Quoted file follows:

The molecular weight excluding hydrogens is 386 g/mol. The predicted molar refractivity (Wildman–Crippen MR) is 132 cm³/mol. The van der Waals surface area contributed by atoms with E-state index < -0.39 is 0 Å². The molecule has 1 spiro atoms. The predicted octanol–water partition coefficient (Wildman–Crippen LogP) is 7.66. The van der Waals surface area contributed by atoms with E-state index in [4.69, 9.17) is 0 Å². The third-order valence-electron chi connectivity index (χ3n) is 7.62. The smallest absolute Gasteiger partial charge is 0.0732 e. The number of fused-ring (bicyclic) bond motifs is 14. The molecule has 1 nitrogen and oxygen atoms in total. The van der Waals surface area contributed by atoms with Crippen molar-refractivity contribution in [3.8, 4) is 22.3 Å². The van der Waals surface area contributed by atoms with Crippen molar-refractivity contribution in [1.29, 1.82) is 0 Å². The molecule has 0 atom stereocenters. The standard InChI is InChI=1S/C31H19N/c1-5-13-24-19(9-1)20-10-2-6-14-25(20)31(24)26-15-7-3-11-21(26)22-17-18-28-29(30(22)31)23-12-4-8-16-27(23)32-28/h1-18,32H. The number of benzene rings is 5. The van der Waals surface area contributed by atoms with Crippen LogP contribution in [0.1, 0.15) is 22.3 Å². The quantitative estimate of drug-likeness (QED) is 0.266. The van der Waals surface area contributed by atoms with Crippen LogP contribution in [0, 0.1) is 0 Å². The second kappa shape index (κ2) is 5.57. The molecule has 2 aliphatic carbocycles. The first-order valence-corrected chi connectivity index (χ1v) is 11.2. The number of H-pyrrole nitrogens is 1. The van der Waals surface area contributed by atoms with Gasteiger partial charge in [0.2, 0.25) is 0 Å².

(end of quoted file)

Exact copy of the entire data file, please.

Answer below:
The molecular weight excluding hydrogens is 386 g/mol. The predicted molar refractivity (Wildman–Crippen MR) is 132 cm³/mol. The van der Waals surface area contributed by atoms with E-state index < -0.39 is 0 Å². The molecule has 1 spiro atoms. The predicted octanol–water partition coefficient (Wildman–Crippen LogP) is 7.66. The van der Waals surface area contributed by atoms with E-state index in [4.69, 9.17) is 0 Å². The third-order valence-electron chi connectivity index (χ3n) is 7.62. The smallest absolute Gasteiger partial charge is 0.0732 e. The number of fused-ring (bicyclic) bond motifs is 14. The molecule has 1 nitrogen and oxygen atoms in total. The van der Waals surface area contributed by atoms with Crippen molar-refractivity contribution in [3.8, 4) is 22.3 Å². The van der Waals surface area contributed by atoms with Crippen molar-refractivity contribution in [1.29, 1.82) is 0 Å². The molecule has 0 atom stereocenters. The standard InChI is InChI=1S/C31H19N/c1-5-13-24-19(9-1)20-10-2-6-14-25(20)31(24)26-15-7-3-11-21(26)22-17-18-28-29(30(22)31)23-12-4-8-16-27(23)32-28/h1-18,32H. The number of benzene rings is 5. The van der Waals surface area contributed by atoms with Crippen LogP contribution in [0.1, 0.15) is 22.3 Å². The quantitative estimate of drug-likeness (QED) is 0.266. The van der Waals surface area contributed by atoms with Crippen LogP contribution in [0, 0.1) is 0 Å². The second kappa shape index (κ2) is 5.57. The molecule has 2 aliphatic carbocycles. The first-order valence-corrected chi connectivity index (χ1v) is 11.2. The number of H-pyrrole nitrogens is 1. The van der Waals surface area contributed by atoms with Gasteiger partial charge in [0.2, 0.25) is 0 Å².